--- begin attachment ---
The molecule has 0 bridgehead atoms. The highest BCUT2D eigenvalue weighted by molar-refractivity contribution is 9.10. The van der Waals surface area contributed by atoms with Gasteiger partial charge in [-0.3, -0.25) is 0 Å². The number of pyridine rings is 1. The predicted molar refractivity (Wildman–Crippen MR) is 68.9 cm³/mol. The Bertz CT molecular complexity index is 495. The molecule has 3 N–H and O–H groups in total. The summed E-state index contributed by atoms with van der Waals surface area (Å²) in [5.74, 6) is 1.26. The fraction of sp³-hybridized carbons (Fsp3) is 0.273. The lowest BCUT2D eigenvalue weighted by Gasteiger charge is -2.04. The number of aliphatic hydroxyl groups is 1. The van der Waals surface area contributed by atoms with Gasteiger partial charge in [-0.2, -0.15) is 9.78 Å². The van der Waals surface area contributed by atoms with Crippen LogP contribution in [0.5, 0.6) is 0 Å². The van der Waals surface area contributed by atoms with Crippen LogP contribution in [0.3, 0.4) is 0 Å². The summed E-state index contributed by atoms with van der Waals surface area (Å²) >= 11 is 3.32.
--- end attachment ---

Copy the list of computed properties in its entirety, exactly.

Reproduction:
The molecule has 0 bridgehead atoms. The highest BCUT2D eigenvalue weighted by molar-refractivity contribution is 9.10. The van der Waals surface area contributed by atoms with Gasteiger partial charge in [-0.3, -0.25) is 0 Å². The number of pyridine rings is 1. The predicted molar refractivity (Wildman–Crippen MR) is 68.9 cm³/mol. The Bertz CT molecular complexity index is 495. The molecule has 3 N–H and O–H groups in total. The summed E-state index contributed by atoms with van der Waals surface area (Å²) in [5.74, 6) is 1.26. The fraction of sp³-hybridized carbons (Fsp3) is 0.273. The lowest BCUT2D eigenvalue weighted by Gasteiger charge is -2.04. The number of aliphatic hydroxyl groups is 1. The van der Waals surface area contributed by atoms with Gasteiger partial charge in [-0.2, -0.15) is 9.78 Å². The van der Waals surface area contributed by atoms with Crippen LogP contribution in [0.5, 0.6) is 0 Å². The van der Waals surface area contributed by atoms with Crippen LogP contribution in [0.3, 0.4) is 0 Å². The summed E-state index contributed by atoms with van der Waals surface area (Å²) >= 11 is 3.32.